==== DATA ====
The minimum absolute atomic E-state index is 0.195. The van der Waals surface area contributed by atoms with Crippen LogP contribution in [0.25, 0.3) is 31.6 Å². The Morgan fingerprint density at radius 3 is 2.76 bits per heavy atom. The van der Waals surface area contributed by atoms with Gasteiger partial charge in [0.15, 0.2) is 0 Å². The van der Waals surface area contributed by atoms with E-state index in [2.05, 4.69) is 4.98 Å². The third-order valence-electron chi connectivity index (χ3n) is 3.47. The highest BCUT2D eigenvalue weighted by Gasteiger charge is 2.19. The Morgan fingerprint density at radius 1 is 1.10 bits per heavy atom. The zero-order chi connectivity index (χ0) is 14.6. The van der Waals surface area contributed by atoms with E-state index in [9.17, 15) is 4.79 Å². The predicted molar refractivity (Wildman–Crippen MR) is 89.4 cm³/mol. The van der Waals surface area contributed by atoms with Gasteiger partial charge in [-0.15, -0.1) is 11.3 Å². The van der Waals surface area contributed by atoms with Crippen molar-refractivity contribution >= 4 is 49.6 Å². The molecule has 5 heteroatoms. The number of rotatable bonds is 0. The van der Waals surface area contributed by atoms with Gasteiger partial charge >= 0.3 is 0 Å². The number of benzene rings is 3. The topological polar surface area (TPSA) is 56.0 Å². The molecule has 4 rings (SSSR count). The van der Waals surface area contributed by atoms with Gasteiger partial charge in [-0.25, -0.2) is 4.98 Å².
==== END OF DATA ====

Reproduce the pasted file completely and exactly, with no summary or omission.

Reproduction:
The minimum absolute atomic E-state index is 0.195. The van der Waals surface area contributed by atoms with Crippen LogP contribution in [0.25, 0.3) is 31.6 Å². The Morgan fingerprint density at radius 3 is 2.76 bits per heavy atom. The van der Waals surface area contributed by atoms with Gasteiger partial charge in [0.15, 0.2) is 0 Å². The van der Waals surface area contributed by atoms with E-state index in [2.05, 4.69) is 4.98 Å². The third-order valence-electron chi connectivity index (χ3n) is 3.47. The highest BCUT2D eigenvalue weighted by Gasteiger charge is 2.19. The Morgan fingerprint density at radius 1 is 1.10 bits per heavy atom. The zero-order chi connectivity index (χ0) is 14.6. The van der Waals surface area contributed by atoms with E-state index in [9.17, 15) is 4.79 Å². The predicted molar refractivity (Wildman–Crippen MR) is 89.4 cm³/mol. The van der Waals surface area contributed by atoms with Gasteiger partial charge in [-0.15, -0.1) is 11.3 Å². The van der Waals surface area contributed by atoms with Crippen molar-refractivity contribution >= 4 is 49.6 Å². The molecule has 5 heteroatoms. The number of rotatable bonds is 0. The van der Waals surface area contributed by atoms with Gasteiger partial charge >= 0.3 is 0 Å². The number of benzene rings is 3. The topological polar surface area (TPSA) is 56.0 Å². The molecule has 4 rings (SSSR count). The van der Waals surface area contributed by atoms with Gasteiger partial charge in [-0.25, -0.2) is 4.98 Å².